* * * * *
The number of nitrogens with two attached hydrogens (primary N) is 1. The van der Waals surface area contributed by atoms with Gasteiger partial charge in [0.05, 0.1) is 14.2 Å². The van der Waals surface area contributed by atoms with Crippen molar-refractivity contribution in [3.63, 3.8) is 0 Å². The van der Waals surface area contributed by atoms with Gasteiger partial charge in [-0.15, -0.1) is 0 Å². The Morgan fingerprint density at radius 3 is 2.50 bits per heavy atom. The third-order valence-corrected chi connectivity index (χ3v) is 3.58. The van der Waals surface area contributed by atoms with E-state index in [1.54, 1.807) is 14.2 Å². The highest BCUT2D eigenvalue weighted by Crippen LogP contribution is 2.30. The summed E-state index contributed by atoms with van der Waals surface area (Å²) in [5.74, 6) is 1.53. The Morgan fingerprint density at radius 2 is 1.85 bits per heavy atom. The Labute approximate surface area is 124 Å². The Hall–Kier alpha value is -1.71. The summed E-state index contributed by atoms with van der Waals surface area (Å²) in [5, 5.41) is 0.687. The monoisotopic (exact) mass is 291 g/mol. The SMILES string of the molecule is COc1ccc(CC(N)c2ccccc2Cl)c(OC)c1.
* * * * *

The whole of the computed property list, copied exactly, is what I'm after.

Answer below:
The number of nitrogens with two attached hydrogens (primary N) is 1. The van der Waals surface area contributed by atoms with Gasteiger partial charge in [0.05, 0.1) is 14.2 Å². The van der Waals surface area contributed by atoms with Crippen molar-refractivity contribution in [3.63, 3.8) is 0 Å². The van der Waals surface area contributed by atoms with Gasteiger partial charge in [-0.15, -0.1) is 0 Å². The Morgan fingerprint density at radius 3 is 2.50 bits per heavy atom. The third-order valence-corrected chi connectivity index (χ3v) is 3.58. The van der Waals surface area contributed by atoms with E-state index in [1.54, 1.807) is 14.2 Å². The highest BCUT2D eigenvalue weighted by Crippen LogP contribution is 2.30. The summed E-state index contributed by atoms with van der Waals surface area (Å²) in [5.74, 6) is 1.53. The Morgan fingerprint density at radius 2 is 1.85 bits per heavy atom. The Labute approximate surface area is 124 Å². The Hall–Kier alpha value is -1.71. The summed E-state index contributed by atoms with van der Waals surface area (Å²) in [5, 5.41) is 0.687. The monoisotopic (exact) mass is 291 g/mol. The SMILES string of the molecule is COc1ccc(CC(N)c2ccccc2Cl)c(OC)c1.